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Mods for the KM 86

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OmnidirectionalCardioidBidirectionalNeumann KM 86

Multi-Pattern Condenser Microphone

The KM 86 is a multipattern FET condenser microphone with two KK84 small-diaphragm Cardioid capsules mounted back-to-back. This mic was essentially a phantom-powered FET version of the KM 66 tube mic; both models contained a switch on the mic body allows selection of Cardioid, Omnidirectional, or figure-of-8 polar patterns.

KM 66/KM 86 Capsule AssemblyThe use of two fixed-Cardioid capsules mounted back-to-back was a relatively recent innovation for Neumann. The idea was developed in the mid-1960s and first commercialized in the KM-66, released in 1966.

Unlike large-diaphragm multipattern mics, which create switchable polar patterns by combining the output of two sides of a dual-diaphragm capsule in a variety of ways, the KM66, KM76, and KM86 utilize twin single-sided capsules developed for the fixed-Cardioid KM-84. The two capsules are mounted back-to-back, with 1cm of space between the diaphragms.

Klaus Heyne

The functional difference for generating figure eight with one capsule, a combined backplate and two diaphragms or two entirely separate cardioid capsules is two-fold.

One, the physical distance, measured from diaphragm to diaphragm, is slightly bigger on the KM86 compared with, say, a U87. So there is some additional time delay involved.

Two, each of the two cardioid capsules which form the figure eight on a KM86 is somewhat ‘purer’ in as much as the directional discrimination for each cardioid is derived from sound waves hitting the back plate (and then the inside of the diaphragm) directly, rather than traveling through another diaphragm, as in the case of combined backplate systems, like K67/K47, etc.

The increase in space between the two diaphragms, as compared to a dual-diaphragm capsule, results in greater phase differences for low-frequency signals striking the two capsules; this in turn leads to an improvement in low-frequency response when the mic is in Figure-of-8 mode.

Because the figure-8 performance of most dual-diaphragm capsules suffers in the low frequencies, the KM-86 and related microphones offer superior low-frequency reproduction.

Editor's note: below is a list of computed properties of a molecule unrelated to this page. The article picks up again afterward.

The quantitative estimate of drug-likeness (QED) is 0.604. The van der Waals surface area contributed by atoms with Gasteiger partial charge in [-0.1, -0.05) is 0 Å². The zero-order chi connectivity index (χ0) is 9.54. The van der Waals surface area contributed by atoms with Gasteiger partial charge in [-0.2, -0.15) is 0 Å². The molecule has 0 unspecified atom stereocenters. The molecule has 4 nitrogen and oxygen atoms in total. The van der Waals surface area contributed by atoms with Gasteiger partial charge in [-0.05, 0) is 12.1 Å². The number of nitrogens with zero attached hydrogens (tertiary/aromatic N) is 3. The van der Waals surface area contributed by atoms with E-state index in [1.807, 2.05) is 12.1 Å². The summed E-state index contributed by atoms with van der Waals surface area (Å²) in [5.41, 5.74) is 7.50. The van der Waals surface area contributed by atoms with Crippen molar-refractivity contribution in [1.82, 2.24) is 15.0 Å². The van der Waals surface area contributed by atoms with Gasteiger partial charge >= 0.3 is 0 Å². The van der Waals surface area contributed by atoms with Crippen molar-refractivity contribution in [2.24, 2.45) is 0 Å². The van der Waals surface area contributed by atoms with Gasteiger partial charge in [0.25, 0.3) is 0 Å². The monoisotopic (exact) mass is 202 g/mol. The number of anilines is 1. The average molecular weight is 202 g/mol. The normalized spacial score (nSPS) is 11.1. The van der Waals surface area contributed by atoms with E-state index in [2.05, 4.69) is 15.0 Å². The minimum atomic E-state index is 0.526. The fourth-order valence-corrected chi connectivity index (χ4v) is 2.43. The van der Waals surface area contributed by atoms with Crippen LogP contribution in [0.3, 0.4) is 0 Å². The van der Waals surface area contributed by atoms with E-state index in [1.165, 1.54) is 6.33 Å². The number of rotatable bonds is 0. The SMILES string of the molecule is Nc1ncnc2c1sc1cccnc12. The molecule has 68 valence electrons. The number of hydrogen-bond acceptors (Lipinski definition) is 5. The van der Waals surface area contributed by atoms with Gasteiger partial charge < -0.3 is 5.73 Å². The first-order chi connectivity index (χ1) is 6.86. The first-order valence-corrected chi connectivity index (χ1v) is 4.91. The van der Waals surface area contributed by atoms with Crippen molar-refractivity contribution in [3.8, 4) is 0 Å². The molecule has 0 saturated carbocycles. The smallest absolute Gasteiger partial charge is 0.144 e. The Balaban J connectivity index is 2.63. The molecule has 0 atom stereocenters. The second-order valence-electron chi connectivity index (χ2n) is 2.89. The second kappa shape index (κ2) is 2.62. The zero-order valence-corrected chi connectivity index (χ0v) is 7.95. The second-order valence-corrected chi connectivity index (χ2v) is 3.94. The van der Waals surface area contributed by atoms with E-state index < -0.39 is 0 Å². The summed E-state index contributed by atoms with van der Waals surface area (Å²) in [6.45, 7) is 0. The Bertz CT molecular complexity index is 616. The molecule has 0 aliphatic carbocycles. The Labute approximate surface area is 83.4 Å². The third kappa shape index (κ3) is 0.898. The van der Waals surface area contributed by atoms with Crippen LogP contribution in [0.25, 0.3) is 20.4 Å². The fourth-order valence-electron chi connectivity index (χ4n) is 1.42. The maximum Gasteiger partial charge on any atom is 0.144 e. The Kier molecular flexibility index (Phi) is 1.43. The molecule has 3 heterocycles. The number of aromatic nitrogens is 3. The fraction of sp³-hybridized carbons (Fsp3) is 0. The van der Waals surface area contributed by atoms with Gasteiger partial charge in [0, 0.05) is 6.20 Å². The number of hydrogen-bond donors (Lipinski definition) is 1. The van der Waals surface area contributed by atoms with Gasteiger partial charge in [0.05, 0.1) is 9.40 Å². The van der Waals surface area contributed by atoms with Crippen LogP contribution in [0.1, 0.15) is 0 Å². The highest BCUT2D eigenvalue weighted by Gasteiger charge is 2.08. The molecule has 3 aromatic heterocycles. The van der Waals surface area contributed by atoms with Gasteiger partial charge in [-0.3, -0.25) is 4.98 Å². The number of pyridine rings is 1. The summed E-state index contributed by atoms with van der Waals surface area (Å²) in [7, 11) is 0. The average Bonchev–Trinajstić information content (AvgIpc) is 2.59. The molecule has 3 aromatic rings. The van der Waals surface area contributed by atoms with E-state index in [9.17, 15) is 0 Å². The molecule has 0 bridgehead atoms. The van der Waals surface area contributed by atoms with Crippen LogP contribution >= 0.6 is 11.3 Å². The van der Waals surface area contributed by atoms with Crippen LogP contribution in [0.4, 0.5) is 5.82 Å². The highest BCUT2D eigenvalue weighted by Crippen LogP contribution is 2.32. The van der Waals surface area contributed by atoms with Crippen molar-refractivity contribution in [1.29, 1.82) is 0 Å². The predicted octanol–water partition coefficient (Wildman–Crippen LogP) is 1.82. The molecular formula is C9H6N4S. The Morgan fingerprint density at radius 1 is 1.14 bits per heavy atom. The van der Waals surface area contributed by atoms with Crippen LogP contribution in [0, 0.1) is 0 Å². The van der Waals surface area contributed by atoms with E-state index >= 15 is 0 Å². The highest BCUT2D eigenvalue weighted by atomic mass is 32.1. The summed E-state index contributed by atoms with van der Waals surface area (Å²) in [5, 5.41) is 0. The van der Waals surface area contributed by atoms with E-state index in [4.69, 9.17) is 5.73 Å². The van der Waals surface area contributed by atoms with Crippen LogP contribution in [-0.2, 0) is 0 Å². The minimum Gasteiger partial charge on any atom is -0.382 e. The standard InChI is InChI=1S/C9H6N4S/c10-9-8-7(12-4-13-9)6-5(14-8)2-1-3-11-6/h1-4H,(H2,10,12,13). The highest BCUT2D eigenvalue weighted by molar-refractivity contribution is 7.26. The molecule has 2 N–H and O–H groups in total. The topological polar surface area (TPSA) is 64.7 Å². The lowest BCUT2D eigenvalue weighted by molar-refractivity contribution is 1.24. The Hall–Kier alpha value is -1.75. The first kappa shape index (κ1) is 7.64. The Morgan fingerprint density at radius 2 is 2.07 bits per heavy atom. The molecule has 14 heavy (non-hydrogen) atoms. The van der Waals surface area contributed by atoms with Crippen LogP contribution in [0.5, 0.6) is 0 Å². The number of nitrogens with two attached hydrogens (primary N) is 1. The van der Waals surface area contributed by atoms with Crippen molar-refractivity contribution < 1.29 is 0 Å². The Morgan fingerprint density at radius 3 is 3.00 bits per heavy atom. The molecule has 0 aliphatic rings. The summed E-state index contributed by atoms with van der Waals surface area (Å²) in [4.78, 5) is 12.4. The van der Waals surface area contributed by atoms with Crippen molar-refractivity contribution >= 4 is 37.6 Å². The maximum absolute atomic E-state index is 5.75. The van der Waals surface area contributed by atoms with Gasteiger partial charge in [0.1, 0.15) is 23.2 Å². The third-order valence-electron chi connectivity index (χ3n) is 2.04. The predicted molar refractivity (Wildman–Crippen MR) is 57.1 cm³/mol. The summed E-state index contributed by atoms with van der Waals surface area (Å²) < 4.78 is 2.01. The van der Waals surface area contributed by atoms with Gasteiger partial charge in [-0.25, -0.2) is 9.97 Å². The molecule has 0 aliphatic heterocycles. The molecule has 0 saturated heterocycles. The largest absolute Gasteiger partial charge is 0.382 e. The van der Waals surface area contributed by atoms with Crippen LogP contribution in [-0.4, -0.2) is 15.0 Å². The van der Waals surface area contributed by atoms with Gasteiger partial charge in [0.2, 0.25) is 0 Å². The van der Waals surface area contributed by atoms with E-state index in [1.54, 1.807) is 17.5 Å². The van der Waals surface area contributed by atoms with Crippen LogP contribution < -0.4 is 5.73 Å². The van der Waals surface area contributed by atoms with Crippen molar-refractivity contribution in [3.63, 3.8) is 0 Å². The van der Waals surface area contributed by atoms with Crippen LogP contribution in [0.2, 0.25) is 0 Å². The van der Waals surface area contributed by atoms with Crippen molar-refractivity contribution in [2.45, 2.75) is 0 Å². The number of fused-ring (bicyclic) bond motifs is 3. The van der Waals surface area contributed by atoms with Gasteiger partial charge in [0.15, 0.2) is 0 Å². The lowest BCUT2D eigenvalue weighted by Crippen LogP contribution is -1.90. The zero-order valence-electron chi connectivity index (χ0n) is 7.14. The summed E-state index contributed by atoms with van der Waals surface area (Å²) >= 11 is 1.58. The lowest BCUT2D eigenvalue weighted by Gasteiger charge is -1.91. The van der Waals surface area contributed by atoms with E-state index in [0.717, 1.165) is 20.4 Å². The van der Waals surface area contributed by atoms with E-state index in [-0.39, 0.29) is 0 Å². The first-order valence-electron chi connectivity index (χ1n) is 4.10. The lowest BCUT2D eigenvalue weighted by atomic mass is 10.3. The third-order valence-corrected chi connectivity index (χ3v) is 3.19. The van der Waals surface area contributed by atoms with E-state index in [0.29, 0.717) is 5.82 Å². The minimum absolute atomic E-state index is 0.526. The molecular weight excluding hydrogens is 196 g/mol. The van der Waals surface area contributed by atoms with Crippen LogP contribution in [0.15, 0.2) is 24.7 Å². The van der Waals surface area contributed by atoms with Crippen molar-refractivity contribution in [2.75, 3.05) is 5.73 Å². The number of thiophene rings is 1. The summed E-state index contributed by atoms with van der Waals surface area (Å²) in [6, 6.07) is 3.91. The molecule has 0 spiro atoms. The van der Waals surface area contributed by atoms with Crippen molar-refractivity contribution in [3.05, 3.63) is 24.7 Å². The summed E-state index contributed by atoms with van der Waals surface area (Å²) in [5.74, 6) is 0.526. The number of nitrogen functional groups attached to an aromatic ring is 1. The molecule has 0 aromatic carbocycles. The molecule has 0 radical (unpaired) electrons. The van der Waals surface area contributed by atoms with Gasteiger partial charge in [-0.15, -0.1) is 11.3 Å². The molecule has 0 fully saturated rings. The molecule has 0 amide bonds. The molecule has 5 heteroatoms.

Polar diagrams of typical dual-diaphragm microphones indicate that the reverse attenuation of the cardioid pickup pattern decreases remarkably towards the low frequencies. When the two capsule halves are activated at the same time, the backside part adds a much higher share of the whole signal. This generates an narrower figure-8 pattern in the low frequencies and an uneven response due to changes in distance.

In the KM 66, the cardioid and figure-8 patterns feature an accurate representation of low frequencies, even in such a case where the microphone is used at a greater distance from the sound source.

The capsule assembly was shockmounted, to reduce mechanical noise. Over time, these rubber components can become brittle, reducing their effectiveness.

KM 86iThe microphone’s name is descriptive: KM is for Kleine Mikrofon (“small microphone”). The digit 8 indicates the use of P48 phantom power. The digit 6 indicates a multipattern microphone.

A second switch, on the rear of the microphone body, enabled a -10dB pad.

The KM86 was available in two colors, with two possible output connectors, yielding four possible configurations:

  • KM 86 - 3-pin Binder/Tuchel jack, silver/nickel finish, 175mm length
  • KM 86 i - 3-pin XLR jack, silver/nickel finish, 185mm length
  • KM 86 mt - 3-pin Binder/Tuchel jack, dark matte gray finish, 175mm length
  • KM 86 i mt - 3-pin XLR jack, dark matte gray finish, 185mm length

Like many of the Neumann microphones of its era, the KM86/KM86i could be modified for 50Ω output impedance, rather than the standard 200Ω. Mics configured for 50Ω from the factory were marked with a red dot next to the serial number.

The KM86/KM86i specifications changed during its 18-year production run. For example, an early catalog specifies the sensitivity at 0.7mV/μb (7mV/Pa). But the user guide from 1980 specs the sensitivity at 9.5 mV/Pa.

The KM86 microphone was discontinued in 1986.

The Neumann KM 86 is also known as: KM86.

The mic was released in 1968.


Frequency Response - OmnidirectionalClick Graph to Compare!
KM 86 Omnidirectional Frequency Response Chart
Frequency Response - CardioidClick Graph to Compare!
KM 86 Cardioid Frequency Response Chart
Frequency Response - BidirectionalClick Graph to Compare!
KM 86 Bidirectional Frequency Response Chart
Pickup Patterns Pads & Filters
Omnidirectional (9.5 mV/Pa; 40 - 16,000 Hz)
Cardioid (7 mV/Pa; 40 - 16,000 Hz)
Bidirectional (7 mV/Pa; 40 - 16,000 Hz)
  • Pad: -10dB (Via Switch)
Capsule Dimensions Impedance SPL/Noise
Diameter n/a
200 Ohms (Low) Max SPL: 131 dB
Self-noise: 19.0 dB(A)
Weight Length Max Diameter Interface(s)
200g (7.05oz) 175mm (6.89'') n/a
  • 3-pin XLR male (1)
Power Specifications
  • Requires phantom power
  • Phantom voltage: 48±4v

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